Argentinian designer Andrés Reisinger recently sold 10 pieces of virtual furniture for $450,000, in the form of NFTs.

Like Beeple, brands can create their own digital artefacts and drive greater business value. For example, fashion brand Burberry leveraged NFTs to cement their presence in the $150 billion gaming industry. Burberry designed branded game avatar outfits and partnered with game studios to sell them to consumers. The avatars were snapped up by gamers, eager to own distinctive in-game looks.  

Brand metaverses where brands offer their own marketplaces for digital assets are already a reality. Powered by blockchain, consumers will own virtual outfits, furniture, art and more.  

4. Data security

Data security is another strength of blockchain. Information is stored via cryptographic keys that are nearly impossible to hack. Further, the information can be stored in decentralized servers, protecting against possible brute-force attacks too.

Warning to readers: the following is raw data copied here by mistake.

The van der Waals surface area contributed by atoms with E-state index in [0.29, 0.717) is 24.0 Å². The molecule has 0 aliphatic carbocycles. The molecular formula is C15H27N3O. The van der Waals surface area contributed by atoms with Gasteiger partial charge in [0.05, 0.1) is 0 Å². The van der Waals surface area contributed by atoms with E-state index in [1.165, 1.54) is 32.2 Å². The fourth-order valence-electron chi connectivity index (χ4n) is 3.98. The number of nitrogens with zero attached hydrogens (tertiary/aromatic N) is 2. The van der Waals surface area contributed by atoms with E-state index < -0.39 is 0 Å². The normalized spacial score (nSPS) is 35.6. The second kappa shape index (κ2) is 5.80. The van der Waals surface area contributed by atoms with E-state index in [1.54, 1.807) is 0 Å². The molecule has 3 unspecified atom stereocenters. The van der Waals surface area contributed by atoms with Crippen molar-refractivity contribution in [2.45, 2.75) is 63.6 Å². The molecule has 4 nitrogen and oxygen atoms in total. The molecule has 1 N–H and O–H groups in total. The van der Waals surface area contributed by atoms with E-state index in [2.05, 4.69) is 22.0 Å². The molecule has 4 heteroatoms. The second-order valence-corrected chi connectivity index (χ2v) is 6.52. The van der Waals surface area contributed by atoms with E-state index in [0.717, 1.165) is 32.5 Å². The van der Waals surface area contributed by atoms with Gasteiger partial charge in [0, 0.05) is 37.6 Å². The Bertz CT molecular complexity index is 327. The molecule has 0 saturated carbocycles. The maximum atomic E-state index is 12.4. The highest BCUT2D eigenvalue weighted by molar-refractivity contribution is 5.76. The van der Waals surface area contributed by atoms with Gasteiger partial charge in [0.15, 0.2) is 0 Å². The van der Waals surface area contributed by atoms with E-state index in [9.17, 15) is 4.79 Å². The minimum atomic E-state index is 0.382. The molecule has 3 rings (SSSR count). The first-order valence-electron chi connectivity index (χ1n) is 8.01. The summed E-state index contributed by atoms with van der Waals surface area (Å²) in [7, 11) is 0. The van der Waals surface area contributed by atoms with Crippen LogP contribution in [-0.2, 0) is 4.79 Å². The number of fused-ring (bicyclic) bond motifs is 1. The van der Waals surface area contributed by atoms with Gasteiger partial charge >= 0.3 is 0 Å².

With the rise of privacy concerns, the ability to offer data security to consumers helps to build trust. Consumer research is routinely affected by poor participation rates and poor data quality. What if consumers had complete authority over what data is used, and by whom? This is a win-win for brands and consumers. Market research agencies like Kadence International are already putting blockchain to work.

What’s next?

Blockchain gave rise to the cryptocurrency industry, which is worth $1.5 billion today and is expected to triple by 2030. Though best known for bitcoin, blockchain is emerging as an asset to brands that seek to engage consumers with verifiable products, digital artefacts and superior data security. It takes creativity and a spirit for exploration to integrate blockchain successfully, and credibly. Will your brand take the leap?